The landscape of the soul creates a movement and a synchronistic pattern between our heart and our mind through the inner visions of our soul. When the heart and imagination join forces to look back or look forward, we are deepening our awareness of who we really are. This deepening of who we really are is our soul.
It has been said that "our hearts will not rest until we rest in thee." This is our journey in life. It is our journey home. It is the journey into the spacial quality of existence that brought us into this world. It is the journey of what is leading us through this life. And, it is the journey back to where it all began.
One could say that the infant and the elderly are more soul than body. As you and I develop our personality and ego, we begin to think we are somebody. Ram Dass calls this "somebody training." We begin to think we are real and act on this appearance of being as we move into adulthood. When we mature, we go back into what Ram Dass has called "nobody training."
We spend a great deal of time learning to develop independence from infancy only to lose it again as we die. It is the journey from innocence to grace. The human expression is a journey with many ups and downs. What keeps us on tract and often sane in an insane world is the "landscape of the soul." The landscape of the soul gives us strength to do the impossible and give us hope when there is none.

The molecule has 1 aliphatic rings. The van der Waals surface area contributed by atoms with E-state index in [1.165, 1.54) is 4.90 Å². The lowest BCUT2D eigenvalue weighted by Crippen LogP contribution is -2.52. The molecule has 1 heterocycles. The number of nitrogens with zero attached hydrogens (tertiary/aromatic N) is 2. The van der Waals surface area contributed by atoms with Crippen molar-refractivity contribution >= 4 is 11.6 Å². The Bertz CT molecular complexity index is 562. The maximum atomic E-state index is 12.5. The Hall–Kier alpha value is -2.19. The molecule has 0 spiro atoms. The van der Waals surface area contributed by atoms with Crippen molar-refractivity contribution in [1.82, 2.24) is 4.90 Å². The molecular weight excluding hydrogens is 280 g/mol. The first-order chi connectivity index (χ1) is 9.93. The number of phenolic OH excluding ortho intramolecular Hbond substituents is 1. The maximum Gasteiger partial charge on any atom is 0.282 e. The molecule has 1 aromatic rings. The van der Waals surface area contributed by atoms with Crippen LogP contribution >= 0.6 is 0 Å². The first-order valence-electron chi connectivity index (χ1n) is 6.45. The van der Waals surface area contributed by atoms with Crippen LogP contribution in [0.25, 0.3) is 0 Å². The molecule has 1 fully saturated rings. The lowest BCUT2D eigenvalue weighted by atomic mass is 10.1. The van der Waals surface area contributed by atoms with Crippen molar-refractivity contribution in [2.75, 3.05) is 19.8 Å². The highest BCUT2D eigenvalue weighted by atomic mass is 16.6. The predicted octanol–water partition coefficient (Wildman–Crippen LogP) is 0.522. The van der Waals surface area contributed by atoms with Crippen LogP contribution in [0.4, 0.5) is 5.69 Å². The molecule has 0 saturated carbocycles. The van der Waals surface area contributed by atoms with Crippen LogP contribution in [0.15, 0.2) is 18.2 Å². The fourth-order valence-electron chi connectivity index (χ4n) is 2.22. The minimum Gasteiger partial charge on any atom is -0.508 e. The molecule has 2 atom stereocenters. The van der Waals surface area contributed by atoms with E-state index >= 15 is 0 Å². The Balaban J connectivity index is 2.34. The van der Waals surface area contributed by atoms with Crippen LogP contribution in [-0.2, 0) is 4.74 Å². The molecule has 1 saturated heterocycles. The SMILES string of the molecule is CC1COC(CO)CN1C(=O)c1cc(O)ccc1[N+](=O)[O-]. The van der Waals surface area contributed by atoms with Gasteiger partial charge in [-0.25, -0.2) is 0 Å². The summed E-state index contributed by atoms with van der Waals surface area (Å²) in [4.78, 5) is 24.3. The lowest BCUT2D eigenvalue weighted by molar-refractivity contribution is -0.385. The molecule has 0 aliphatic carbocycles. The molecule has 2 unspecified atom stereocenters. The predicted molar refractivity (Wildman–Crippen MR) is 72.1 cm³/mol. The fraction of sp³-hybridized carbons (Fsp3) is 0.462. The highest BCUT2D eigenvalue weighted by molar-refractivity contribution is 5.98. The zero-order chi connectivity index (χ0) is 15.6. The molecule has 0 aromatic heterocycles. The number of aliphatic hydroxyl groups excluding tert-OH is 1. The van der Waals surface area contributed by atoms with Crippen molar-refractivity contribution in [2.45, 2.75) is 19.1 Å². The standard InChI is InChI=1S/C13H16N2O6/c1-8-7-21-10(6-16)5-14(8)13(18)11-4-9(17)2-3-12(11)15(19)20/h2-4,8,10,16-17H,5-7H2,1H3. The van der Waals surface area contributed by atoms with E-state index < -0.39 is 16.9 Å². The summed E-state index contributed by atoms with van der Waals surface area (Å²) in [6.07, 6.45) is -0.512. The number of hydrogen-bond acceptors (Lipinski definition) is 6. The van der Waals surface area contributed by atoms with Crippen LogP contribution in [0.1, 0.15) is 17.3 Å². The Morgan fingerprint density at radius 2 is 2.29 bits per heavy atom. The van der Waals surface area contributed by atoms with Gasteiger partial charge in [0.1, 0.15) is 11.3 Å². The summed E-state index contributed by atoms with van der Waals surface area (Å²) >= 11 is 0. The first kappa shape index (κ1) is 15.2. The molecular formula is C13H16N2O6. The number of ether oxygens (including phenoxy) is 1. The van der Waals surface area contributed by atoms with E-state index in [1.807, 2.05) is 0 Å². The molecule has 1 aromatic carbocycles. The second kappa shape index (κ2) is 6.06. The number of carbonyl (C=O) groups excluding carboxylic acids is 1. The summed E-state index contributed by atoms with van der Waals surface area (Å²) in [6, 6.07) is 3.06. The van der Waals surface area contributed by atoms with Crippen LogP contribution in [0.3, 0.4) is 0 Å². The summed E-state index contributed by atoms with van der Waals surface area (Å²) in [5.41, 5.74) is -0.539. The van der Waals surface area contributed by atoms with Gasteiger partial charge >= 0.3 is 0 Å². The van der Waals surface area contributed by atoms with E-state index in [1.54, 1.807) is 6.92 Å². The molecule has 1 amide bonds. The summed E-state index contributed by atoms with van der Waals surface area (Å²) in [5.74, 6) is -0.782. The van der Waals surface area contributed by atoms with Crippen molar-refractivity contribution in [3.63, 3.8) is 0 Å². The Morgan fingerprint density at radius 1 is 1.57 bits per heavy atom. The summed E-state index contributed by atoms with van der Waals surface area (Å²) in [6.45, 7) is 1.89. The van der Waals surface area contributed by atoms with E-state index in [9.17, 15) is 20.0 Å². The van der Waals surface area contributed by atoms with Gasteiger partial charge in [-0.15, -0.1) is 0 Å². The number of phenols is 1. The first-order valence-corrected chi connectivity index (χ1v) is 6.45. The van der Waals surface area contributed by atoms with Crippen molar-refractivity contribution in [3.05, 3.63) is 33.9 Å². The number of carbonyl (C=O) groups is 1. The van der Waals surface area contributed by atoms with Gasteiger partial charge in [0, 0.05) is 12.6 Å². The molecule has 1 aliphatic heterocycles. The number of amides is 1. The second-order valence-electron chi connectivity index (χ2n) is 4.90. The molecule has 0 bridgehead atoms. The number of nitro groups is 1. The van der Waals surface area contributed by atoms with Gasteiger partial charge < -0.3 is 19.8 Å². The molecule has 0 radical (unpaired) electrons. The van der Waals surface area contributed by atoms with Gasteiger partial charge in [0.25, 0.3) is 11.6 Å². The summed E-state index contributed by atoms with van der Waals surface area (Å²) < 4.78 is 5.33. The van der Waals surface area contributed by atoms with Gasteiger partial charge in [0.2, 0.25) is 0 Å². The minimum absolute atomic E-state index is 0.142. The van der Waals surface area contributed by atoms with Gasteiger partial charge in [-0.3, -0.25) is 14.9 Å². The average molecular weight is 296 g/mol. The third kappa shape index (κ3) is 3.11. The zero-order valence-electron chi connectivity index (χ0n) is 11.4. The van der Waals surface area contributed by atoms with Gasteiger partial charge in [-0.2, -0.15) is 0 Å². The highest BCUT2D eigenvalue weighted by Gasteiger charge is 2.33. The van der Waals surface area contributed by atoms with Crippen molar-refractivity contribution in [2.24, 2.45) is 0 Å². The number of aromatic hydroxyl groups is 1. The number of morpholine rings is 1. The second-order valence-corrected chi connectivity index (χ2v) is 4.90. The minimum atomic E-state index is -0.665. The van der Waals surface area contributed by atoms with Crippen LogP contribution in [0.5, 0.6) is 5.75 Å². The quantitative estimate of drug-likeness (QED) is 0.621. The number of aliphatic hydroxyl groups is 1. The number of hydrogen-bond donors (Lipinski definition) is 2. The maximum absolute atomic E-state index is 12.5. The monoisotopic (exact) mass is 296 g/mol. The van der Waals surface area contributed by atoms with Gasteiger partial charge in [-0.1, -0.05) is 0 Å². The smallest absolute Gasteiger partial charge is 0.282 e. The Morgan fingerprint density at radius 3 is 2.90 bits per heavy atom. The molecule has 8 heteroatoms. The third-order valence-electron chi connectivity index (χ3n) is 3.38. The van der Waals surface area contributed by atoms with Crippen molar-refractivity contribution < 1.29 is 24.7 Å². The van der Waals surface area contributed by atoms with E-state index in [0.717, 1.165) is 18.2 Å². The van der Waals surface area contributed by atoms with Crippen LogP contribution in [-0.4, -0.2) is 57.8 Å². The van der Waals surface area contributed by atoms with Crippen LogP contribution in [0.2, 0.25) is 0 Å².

Even though all parts of the self needs to be embraced with scrutiny and unconditional love, there is something inside us perfecting our true nature. Our authentic self knows we are growing through life and simply going through life at the same time. This delicate balance between these two forces of nature enables us to stay on our path. It is the path a knowing who we are through the various experiences and expressions of our life. In so doing, we learn to trust in our soul and find direction there when direction in life is not present.
For a more detailed thought on this, check out the book "What the Dying Teach Us: Lessons on Living" by author Samuel Oliver